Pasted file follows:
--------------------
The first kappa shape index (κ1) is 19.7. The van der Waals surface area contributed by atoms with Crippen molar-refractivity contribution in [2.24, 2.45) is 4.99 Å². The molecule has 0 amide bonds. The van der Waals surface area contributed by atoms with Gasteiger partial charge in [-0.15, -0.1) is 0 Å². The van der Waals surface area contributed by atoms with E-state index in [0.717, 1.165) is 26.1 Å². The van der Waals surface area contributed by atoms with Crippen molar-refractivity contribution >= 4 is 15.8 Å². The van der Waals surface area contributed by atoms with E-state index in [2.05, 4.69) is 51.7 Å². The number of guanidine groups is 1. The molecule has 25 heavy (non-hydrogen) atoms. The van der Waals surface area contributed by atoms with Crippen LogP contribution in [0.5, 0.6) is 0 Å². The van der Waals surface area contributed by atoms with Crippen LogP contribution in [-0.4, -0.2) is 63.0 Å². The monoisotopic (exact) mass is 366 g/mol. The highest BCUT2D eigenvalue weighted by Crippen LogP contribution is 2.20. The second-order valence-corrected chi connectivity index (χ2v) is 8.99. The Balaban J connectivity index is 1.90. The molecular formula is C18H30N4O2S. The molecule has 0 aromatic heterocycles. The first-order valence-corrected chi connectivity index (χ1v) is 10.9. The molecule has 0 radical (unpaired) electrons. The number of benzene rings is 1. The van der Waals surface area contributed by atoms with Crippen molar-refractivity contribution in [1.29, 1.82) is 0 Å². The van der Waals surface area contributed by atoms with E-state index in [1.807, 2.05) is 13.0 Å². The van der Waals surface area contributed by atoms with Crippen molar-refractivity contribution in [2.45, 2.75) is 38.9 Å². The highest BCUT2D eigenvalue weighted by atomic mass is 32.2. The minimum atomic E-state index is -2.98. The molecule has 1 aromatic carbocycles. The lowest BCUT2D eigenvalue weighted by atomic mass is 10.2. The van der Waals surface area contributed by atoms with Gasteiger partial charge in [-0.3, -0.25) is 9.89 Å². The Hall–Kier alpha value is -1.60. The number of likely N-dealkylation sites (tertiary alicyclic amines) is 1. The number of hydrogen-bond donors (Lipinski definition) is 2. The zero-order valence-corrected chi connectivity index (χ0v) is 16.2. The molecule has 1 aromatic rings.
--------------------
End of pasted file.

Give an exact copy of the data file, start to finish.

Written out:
The first kappa shape index (κ1) is 19.7. The van der Waals surface area contributed by atoms with Crippen molar-refractivity contribution in [2.24, 2.45) is 4.99 Å². The molecule has 0 amide bonds. The van der Waals surface area contributed by atoms with Gasteiger partial charge in [-0.15, -0.1) is 0 Å². The van der Waals surface area contributed by atoms with E-state index in [0.717, 1.165) is 26.1 Å². The van der Waals surface area contributed by atoms with Crippen molar-refractivity contribution >= 4 is 15.8 Å². The van der Waals surface area contributed by atoms with E-state index in [2.05, 4.69) is 51.7 Å². The number of guanidine groups is 1. The molecule has 25 heavy (non-hydrogen) atoms. The van der Waals surface area contributed by atoms with Crippen LogP contribution in [0.5, 0.6) is 0 Å². The van der Waals surface area contributed by atoms with Crippen LogP contribution in [-0.4, -0.2) is 63.0 Å². The monoisotopic (exact) mass is 366 g/mol. The highest BCUT2D eigenvalue weighted by Crippen LogP contribution is 2.20. The second-order valence-corrected chi connectivity index (χ2v) is 8.99. The Balaban J connectivity index is 1.90. The molecular formula is C18H30N4O2S. The molecule has 0 aromatic heterocycles. The first-order valence-corrected chi connectivity index (χ1v) is 10.9. The molecule has 0 radical (unpaired) electrons. The number of benzene rings is 1. The van der Waals surface area contributed by atoms with Crippen molar-refractivity contribution in [1.29, 1.82) is 0 Å². The van der Waals surface area contributed by atoms with E-state index in [1.807, 2.05) is 13.0 Å². The van der Waals surface area contributed by atoms with Crippen molar-refractivity contribution in [2.45, 2.75) is 38.9 Å². The highest BCUT2D eigenvalue weighted by atomic mass is 32.2. The minimum atomic E-state index is -2.98. The molecule has 1 aromatic carbocycles. The lowest BCUT2D eigenvalue weighted by atomic mass is 10.2. The van der Waals surface area contributed by atoms with Gasteiger partial charge in [-0.3, -0.25) is 9.89 Å². The Hall–Kier alpha value is -1.60. The number of likely N-dealkylation sites (tertiary alicyclic amines) is 1. The number of hydrogen-bond donors (Lipinski definition) is 2. The zero-order valence-corrected chi connectivity index (χ0v) is 16.2. The molecule has 1 aromatic rings.